They announced we would play one level, then break, then play levels 10 and 11 to end the day. One of the dealers mentioned that getting through the day would surely be in the money. We were down to under 600 players, and they were paying about 290. Hang on for dear life! A few hands in, I am in the big blind. I already put 900 chips out. Fold around to the button. He has been in and out, sometimes showing down, and generally good hands, but sometimes not winning by much. He raised to 1600. I looked down at AK, and raised to 3400. Maybe I should have shoved. Anyhow, he stares at the table, then at me, so I am pretty sure he does not have AA or KK. I was staring at the table, then decided I needed to win a race, and if he does not have AA or KK, then I was willing to gamble. So, I “blinked.” I turned and reached for a bottle of water, and he shoved. I immediately called, and he turned over JJ. The board came up dry, and I was very short stacked. Hmmmmm. Well, you know, “a chip and a chair.” A couple hands later, this same player, and the mechanical engineer on my left push back and forth, and my neighbor goes all in and is called. He turns up QQ but is up against KK. Suddenly I am the SECOND shortest stack at the table. Two hands later, I am on the button with 44. Folded to me and I go all in. My buddy goes all in, and the big blind/big stack called. My neighbor has A8 and the BB has QQ. Damn. So close. Again the board gives nothing, and I am out, and finish just ahead of the guy with 16 WSOP events to his credit. I look up and see 499 players left, so I guess I finished about 497.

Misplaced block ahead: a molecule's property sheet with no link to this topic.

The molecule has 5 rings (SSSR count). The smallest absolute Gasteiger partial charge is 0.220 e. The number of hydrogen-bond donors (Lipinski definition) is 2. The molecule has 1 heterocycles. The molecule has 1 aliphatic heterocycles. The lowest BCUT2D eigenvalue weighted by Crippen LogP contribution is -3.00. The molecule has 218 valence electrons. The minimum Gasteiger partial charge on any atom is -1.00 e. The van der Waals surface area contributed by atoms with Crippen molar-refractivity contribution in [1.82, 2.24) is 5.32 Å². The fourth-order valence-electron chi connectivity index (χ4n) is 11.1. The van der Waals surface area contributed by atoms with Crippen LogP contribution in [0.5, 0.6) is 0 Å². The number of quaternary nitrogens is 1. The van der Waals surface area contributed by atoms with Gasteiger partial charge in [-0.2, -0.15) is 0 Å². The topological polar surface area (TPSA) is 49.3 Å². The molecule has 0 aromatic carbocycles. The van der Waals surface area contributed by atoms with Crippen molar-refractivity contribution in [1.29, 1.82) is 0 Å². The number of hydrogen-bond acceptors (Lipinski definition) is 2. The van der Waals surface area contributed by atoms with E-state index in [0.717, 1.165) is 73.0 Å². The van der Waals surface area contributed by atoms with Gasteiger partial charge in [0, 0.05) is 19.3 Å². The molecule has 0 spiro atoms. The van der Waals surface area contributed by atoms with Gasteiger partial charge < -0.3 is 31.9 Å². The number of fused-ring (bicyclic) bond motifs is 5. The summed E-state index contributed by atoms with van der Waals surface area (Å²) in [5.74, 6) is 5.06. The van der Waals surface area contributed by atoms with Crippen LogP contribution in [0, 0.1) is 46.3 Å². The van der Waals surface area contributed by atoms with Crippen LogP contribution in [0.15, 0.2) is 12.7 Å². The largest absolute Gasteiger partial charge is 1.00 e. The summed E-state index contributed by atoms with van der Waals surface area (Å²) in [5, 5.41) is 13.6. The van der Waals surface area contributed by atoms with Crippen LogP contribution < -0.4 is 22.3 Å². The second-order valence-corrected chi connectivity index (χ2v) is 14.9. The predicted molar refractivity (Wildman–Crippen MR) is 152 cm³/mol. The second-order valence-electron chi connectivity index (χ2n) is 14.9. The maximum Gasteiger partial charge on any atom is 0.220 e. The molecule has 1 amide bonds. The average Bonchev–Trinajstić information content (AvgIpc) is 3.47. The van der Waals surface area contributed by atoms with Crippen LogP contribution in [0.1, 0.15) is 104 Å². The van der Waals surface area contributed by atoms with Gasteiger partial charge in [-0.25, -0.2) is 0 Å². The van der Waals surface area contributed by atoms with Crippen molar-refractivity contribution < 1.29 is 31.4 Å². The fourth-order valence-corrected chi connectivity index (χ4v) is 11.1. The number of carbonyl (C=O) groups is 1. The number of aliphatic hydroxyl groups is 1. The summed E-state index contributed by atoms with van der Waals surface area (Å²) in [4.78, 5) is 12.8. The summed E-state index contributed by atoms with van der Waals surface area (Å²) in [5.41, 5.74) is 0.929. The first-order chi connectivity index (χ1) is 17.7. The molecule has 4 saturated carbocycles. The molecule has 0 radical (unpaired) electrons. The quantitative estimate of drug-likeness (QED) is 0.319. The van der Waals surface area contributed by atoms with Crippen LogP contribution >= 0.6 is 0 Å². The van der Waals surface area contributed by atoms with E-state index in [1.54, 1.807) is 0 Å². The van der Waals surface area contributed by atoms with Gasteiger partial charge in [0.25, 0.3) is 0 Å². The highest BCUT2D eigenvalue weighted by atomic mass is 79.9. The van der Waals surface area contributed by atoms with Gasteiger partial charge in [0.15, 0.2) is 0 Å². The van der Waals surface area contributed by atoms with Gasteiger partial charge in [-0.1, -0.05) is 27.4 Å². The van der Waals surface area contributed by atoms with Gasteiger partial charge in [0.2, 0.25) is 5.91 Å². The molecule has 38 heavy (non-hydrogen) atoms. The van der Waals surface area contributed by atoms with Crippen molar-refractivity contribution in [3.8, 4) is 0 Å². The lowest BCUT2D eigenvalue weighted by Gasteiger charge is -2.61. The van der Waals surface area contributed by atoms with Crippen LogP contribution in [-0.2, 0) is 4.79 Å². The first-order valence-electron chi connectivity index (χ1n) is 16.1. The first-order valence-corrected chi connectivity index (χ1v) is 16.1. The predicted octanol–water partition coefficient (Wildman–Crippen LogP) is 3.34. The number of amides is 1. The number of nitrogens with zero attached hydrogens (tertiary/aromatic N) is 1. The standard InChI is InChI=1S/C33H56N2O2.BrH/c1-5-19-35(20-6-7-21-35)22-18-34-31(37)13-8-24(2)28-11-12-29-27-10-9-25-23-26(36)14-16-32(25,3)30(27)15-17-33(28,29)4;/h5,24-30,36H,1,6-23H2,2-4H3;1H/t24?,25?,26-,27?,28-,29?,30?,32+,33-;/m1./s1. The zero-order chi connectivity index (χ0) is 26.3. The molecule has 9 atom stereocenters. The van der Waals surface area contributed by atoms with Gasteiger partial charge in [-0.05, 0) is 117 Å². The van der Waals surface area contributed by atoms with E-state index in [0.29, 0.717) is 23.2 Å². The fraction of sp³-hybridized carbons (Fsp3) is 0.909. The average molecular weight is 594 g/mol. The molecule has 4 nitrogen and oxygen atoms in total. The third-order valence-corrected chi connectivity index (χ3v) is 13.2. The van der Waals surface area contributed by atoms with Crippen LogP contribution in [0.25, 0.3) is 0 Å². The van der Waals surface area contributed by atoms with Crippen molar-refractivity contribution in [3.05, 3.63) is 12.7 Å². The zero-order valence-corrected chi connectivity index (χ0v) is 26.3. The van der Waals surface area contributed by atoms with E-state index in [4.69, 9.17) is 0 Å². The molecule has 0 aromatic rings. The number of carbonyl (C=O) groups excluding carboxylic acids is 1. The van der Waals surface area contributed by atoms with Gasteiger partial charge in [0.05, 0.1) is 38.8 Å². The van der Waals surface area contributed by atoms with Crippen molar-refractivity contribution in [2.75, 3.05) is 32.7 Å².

I was out at about 11:08 PM. I finished higher than 2300+ players, but no money. It was a great time, a super experience, and Chris was a terrific host throughout. He checked on me at every break, even as he busted out, then got into an event and 2:00 (and busted out) and another event at 6:00 (still going as I was done at 11:08). I was exhausted. It took me the next day to recover. I plan to be very tough from now on, because I want to do this again. It really was SO GREAT.
From Chris: (bonus Vegas WSOP tournaments….)